Let CIT fail

July 13, 2009

As CIT hangs by a thread, some news outlets are reporting that it would be the biggest bank to fail since WaMu.  Measured by total firm assets this is true, but measured in terms of deposits, CIT is a fraction of WaMu’s size.  That’s why Sheila Bair is willing to let CIT go under.  And she’s right.

FDIC only backs CIT Bank, which is a much smaller operation withing CIT Group.  CIT Bank has just over $3 billion worth of deposits.  WaMu had $188 billion in deposits when it failed and was sold to JP Morgan.  BankUnited had $8.6 billion when it went under.*

CIT Group’s balance sheet is plenty big ($76 billion of assets as of 3/31/09), but it’s funded primarily with debt, not deposits.  If the firm goes boom, investors will lose, not FDIC’s deposit insurance fund.

So from FDIC’s perspective, CIT clearly isn’t too big to fail, which is likely why it doesn’t want to give the company access to TLGP.  The debt guarantee program is a bit of a scam to rescue the deposit insurance fund, which would buckle if most of the big banks it protects went under.  The ones FDIC can’t handle closing, those that are “too big to fail” it offers an implicit guarantee against failure.  CIT Bank isn’t in that category.

The argument that CIT needs to be rescued because small businesses rely on its lines of credit is a bad one.  Similar arguments are made in favor of prospective homebuyers who are judged good risks, but who can’t get credit to buy a house.

The issue isn’t creditors, it’s lenders.  Lenders like CIT simply don’t have sufficient capital to make new loans.  Creditors that complain they can’t get other people’s money to fund their operations are missing the point:  Other people don’t have money to lend.

If businesses actually are good credit risks, then they shouldn’t have a problem securing a line of credit from another, stronger lender.  If they can’t get another line of credit despite being a “good” risk, it’s because the system doesn’t have enough capital to support the creation of new loanable funds.

Business models that rely totally on borrowing in order to fund working capital aren’t as robust as those that can fund themselves with cash from earnings.  Many will, and should, fail.


*For more details, do a quick search for “CIT Bank” in FDIC’s bank find tool.  You’ll find CIT Bank on page 2 of the search results.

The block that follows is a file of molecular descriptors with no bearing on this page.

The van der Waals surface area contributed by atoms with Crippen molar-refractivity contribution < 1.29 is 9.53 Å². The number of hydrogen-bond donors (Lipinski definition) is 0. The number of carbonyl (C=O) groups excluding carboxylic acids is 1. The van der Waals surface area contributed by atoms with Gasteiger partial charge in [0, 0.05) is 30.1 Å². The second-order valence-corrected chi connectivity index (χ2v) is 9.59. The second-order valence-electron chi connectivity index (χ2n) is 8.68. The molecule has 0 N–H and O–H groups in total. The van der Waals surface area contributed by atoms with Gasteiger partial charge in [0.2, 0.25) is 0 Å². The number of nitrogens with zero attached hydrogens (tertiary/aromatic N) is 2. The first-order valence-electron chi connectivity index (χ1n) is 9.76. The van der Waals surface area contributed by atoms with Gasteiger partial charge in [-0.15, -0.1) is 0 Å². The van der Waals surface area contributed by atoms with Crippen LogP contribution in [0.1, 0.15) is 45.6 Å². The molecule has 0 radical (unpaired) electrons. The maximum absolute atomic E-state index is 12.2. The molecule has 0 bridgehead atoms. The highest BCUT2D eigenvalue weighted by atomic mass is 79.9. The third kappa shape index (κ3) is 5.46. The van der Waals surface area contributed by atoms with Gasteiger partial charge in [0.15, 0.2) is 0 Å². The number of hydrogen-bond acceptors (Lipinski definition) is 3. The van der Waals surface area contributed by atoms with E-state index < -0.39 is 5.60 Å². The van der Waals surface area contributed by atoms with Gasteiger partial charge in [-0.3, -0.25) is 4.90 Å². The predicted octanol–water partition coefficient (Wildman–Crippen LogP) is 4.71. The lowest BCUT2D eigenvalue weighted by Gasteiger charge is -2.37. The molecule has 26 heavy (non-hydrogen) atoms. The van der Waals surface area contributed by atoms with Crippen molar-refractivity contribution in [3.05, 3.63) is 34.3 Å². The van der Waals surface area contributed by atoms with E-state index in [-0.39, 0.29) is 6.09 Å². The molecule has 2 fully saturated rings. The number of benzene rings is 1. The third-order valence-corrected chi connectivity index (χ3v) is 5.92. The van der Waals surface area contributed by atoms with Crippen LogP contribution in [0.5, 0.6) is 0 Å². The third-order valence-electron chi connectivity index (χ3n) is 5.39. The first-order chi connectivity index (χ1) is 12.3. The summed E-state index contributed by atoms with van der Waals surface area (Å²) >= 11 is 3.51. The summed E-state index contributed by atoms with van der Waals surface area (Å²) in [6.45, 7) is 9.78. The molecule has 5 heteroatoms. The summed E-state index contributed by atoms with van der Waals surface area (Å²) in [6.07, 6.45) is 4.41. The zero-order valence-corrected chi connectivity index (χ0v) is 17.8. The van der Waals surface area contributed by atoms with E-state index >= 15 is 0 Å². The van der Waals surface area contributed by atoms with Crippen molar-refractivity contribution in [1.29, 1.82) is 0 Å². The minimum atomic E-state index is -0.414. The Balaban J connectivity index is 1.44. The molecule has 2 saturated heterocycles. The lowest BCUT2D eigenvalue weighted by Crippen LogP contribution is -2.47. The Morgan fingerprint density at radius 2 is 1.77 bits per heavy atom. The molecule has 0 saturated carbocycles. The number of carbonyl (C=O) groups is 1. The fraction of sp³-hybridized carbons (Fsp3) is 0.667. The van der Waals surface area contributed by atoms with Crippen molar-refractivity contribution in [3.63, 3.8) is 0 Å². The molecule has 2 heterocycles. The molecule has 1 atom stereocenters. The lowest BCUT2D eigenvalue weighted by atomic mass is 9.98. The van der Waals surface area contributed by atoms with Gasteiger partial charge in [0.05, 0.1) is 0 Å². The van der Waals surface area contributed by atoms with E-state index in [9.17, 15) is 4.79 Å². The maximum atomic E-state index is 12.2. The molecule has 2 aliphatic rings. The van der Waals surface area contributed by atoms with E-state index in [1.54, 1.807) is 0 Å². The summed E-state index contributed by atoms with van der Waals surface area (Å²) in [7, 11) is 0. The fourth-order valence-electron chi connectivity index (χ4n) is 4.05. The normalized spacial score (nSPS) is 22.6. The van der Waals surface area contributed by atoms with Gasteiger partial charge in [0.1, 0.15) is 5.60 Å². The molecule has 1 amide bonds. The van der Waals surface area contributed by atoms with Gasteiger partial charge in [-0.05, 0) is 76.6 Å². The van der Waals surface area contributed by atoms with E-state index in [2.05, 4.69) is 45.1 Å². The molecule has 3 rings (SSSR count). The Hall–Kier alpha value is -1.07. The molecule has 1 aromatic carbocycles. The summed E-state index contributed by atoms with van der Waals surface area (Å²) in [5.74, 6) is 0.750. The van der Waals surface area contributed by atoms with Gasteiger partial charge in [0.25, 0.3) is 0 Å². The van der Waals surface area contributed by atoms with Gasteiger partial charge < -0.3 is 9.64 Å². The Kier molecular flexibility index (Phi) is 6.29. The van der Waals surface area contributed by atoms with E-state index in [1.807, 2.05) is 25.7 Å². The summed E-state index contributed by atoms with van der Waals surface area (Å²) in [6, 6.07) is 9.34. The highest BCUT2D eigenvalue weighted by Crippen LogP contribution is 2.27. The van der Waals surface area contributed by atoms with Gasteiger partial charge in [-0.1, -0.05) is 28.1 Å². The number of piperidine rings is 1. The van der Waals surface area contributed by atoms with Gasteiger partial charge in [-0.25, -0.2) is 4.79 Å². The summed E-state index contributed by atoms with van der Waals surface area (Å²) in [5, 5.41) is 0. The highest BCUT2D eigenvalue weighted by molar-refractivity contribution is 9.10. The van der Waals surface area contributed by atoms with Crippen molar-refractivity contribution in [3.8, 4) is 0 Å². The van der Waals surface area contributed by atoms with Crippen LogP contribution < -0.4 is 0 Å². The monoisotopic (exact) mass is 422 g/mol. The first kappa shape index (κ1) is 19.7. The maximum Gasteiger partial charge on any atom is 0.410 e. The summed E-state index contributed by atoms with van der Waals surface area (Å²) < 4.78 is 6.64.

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What was your opinion when this was GE Capital failing? Mine was same, let both fail, regardless of size and specious argument of TBTF.

Posted by Mark | Report as abusive

Mark…exactly! The fact that GE was entirely reliant on commercial paper to fund its business model indicates very clearly that the model is rather weak. Liquidity risk is a very real and important one that businesses need to account for. Those that do should benefit at the expense of those that don’t.

You know, it’s stunning to me how much of the bailout has gone to benefit GE, and h. Nearly as much as AIG and maybe more. The accounting is different, AIG got a check from taxpayers while GE got explicit backing for its paper from Fed and FDIC. The size of the bailouts are very similar. GE may even be a bigger beneficiary.

Posted by Rolfe Winkler | Report as abusive

…and how much no one is paying attention….

Posted by Rolfe Winkler | Report as abusive

Agreed on size/scope and no one caring on GE… must be something in the water up in Fairfield County.

Posted by Mark | Report as abusive

“..If the firm goes boom, investors will lose,..”

Well, not GoldmanSachs. Lucas van Praag, spokesman for GS, has said that GS has hedged its Cit exposure. Just as GS did with their AIG exposure: lots of CDS when they were still cheap. Will the taxpayer again funnel money to GS?

..”If businesses actually are good credit risks, then they shouldn’t have a problem securing a line of credit from another, stronger lender.”

As you know, a lot of lenders are not so strong anymore, and not all good businesses are being served by those still standing strong. That’s what is called the deleveraging process. Please realize that the Fed has been trying to counteract this deleveraging somewhat by its more than a trillion dollars expansion. Please also realize that some ‘new’ banks, a la GS, took this almost free money, but instead of acting like a bank, i.e. lending that money to good businesses and individuals, they took that almost free money and used it for proprietary trading, no doubt showing record profits, less than 6 months after people in the financial industry seriously feared a complete financial system collapse….
So, record profits by a ‘new’ bank, and not enough lending facilities for good businesses. A truely effective way of recovering the US economy.

To those who wonder about the free taxpayers’ support of GE, I just want to recall that GE’s CEO is one of the very few people who have the president’s ears, as Immelt is part of the White House closed door economic round tables.

Posted by carol | Report as abusive

I agree that CIT should fail, but the govt. won’t let it. And thats because of who the investors are in the debt of the company. The reason why it’s taking so long to do anything about CIT is because the administration is trying to find a way to get backing for yet another bailout of a company on the heels of the GM and Chrysler govt. funded bankruptcy to name the latest. I may be wrong, but I think it’s because many of those businesses and manufacturers that are failing are defaulting on many of those loans and it’s in turn effecting the debt securities that CIT made.

And we are soon to be going into the fall and holiday season in a few months.

Posted by Buck Johnson | Report as abusive